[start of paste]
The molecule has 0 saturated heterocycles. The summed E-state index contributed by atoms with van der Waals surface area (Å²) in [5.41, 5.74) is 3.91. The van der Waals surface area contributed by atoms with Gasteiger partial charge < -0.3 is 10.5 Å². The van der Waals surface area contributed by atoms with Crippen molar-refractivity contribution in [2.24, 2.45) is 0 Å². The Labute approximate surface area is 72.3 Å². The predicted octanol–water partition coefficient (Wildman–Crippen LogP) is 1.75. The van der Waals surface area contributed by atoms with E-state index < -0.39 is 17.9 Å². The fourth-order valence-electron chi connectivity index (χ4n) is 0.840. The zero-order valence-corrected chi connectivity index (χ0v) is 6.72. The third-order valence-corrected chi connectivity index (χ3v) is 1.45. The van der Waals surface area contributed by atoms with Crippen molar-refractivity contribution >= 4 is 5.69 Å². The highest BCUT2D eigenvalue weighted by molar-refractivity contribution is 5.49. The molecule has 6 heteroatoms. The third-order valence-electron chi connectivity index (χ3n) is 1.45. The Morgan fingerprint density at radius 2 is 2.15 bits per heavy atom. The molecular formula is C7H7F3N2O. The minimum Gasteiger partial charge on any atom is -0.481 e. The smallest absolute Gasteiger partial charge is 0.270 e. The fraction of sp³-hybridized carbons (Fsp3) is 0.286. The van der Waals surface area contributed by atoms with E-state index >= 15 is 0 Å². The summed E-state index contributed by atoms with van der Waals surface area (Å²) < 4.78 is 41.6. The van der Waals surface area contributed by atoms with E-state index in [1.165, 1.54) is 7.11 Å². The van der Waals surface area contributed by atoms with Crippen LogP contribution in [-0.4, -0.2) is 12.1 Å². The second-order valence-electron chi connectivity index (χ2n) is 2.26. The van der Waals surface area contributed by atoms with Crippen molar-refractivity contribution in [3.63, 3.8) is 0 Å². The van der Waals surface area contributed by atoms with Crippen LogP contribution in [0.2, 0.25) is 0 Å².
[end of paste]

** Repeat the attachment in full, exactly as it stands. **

The molecule has 0 saturated heterocycles. The summed E-state index contributed by atoms with van der Waals surface area (Å²) in [5.41, 5.74) is 3.91. The van der Waals surface area contributed by atoms with Gasteiger partial charge < -0.3 is 10.5 Å². The van der Waals surface area contributed by atoms with Crippen molar-refractivity contribution in [2.24, 2.45) is 0 Å². The Labute approximate surface area is 72.3 Å². The predicted octanol–water partition coefficient (Wildman–Crippen LogP) is 1.75. The van der Waals surface area contributed by atoms with E-state index < -0.39 is 17.9 Å². The fourth-order valence-electron chi connectivity index (χ4n) is 0.840. The zero-order valence-corrected chi connectivity index (χ0v) is 6.72. The third-order valence-corrected chi connectivity index (χ3v) is 1.45. The van der Waals surface area contributed by atoms with Crippen molar-refractivity contribution >= 4 is 5.69 Å². The highest BCUT2D eigenvalue weighted by molar-refractivity contribution is 5.49. The molecule has 6 heteroatoms. The third-order valence-electron chi connectivity index (χ3n) is 1.45. The Morgan fingerprint density at radius 2 is 2.15 bits per heavy atom. The molecular formula is C7H7F3N2O. The minimum Gasteiger partial charge on any atom is -0.481 e. The smallest absolute Gasteiger partial charge is 0.270 e. The fraction of sp³-hybridized carbons (Fsp3) is 0.286. The van der Waals surface area contributed by atoms with E-state index >= 15 is 0 Å². The summed E-state index contributed by atoms with van der Waals surface area (Å²) < 4.78 is 41.6. The van der Waals surface area contributed by atoms with E-state index in [1.165, 1.54) is 7.11 Å². The van der Waals surface area contributed by atoms with Crippen LogP contribution in [-0.4, -0.2) is 12.1 Å². The second-order valence-electron chi connectivity index (χ2n) is 2.26. The van der Waals surface area contributed by atoms with Crippen molar-refractivity contribution in [3.63, 3.8) is 0 Å². The van der Waals surface area contributed by atoms with Crippen LogP contribution in [0.2, 0.25) is 0 Å².